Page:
Internet Usage Dips During Super Bowl

Heavy TV viewing reduces network usage by 15%, according to Sandvine
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High levels of television viewing during Super Bowl XLVII
once again reduced Internet traffic during the game by about 15%, reports
Sandvine, a provider of broadband technologies.

CBS has not yet released data on their live stream of the
big game, the second time in history the event has been made available on the Internet.
But the Sandvine numbers would confirm the network's strategies of focusing on
its streaming
and digital components as a complement to viewing on the TV.


Overall, Sandvine reported that "the Super Bowl stream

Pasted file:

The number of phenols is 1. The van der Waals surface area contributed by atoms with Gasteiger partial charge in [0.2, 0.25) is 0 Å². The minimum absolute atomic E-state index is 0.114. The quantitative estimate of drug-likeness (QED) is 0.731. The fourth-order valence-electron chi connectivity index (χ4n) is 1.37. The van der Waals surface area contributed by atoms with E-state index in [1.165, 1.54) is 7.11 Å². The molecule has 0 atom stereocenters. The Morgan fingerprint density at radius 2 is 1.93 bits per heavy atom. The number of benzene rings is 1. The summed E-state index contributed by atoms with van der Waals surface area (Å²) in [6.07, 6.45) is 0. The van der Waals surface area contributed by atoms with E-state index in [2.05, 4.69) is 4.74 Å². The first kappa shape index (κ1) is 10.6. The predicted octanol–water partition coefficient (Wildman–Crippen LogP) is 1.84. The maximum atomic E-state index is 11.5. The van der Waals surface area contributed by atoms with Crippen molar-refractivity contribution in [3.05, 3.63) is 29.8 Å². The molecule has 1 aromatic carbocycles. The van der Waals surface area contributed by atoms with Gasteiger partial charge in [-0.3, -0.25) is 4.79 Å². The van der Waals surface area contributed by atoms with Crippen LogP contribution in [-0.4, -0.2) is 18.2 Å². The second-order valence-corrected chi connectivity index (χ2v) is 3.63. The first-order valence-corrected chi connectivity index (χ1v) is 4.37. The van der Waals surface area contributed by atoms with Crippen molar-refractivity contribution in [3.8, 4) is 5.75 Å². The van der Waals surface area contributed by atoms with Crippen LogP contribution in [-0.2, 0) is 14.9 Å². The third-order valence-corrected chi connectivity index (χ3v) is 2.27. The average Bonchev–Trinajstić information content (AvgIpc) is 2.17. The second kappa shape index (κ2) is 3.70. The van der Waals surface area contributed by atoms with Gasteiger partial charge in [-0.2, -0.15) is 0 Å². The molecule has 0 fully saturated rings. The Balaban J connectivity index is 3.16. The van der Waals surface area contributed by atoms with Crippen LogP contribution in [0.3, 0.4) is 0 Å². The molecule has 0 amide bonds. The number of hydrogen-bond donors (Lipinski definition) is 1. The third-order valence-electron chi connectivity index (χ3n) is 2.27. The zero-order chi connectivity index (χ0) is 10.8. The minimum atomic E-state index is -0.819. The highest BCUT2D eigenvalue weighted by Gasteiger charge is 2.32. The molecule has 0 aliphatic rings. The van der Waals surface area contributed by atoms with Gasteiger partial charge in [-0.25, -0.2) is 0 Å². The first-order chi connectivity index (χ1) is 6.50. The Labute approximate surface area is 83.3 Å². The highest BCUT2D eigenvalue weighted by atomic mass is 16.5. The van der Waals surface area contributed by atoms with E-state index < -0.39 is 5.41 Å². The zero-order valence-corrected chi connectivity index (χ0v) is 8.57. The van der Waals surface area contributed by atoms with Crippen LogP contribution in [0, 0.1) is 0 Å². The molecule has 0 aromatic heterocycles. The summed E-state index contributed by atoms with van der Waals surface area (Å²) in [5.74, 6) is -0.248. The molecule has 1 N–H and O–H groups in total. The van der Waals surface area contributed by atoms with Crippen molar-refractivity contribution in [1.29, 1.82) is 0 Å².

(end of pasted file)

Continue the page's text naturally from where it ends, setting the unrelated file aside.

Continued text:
accounted for over 3% of total network traffic for the evening."

"For the second year in a row, the Super Bowl was
streamed online for viewers in the US," a blog posted by Dan Deeth on
Sandvine's site noted. "While many might think the big game might cause
big demand on fixed access networks, the truth is while everyone is watching
the game on their television they are actually giving the network a break from
usage....At Sandvine's we've long maintained that the biggest screen is always
the best screen to consume content, and for the Super Bowl it makes sense that
most people would prefer to watch the game on their large HDTV.

"Sandvine's traffic statistics have showed continued
growth in adoption of live streamed sports events, but for the time being it is
no threat to replace viewing via traditional broadcast method," the blog
concluded.

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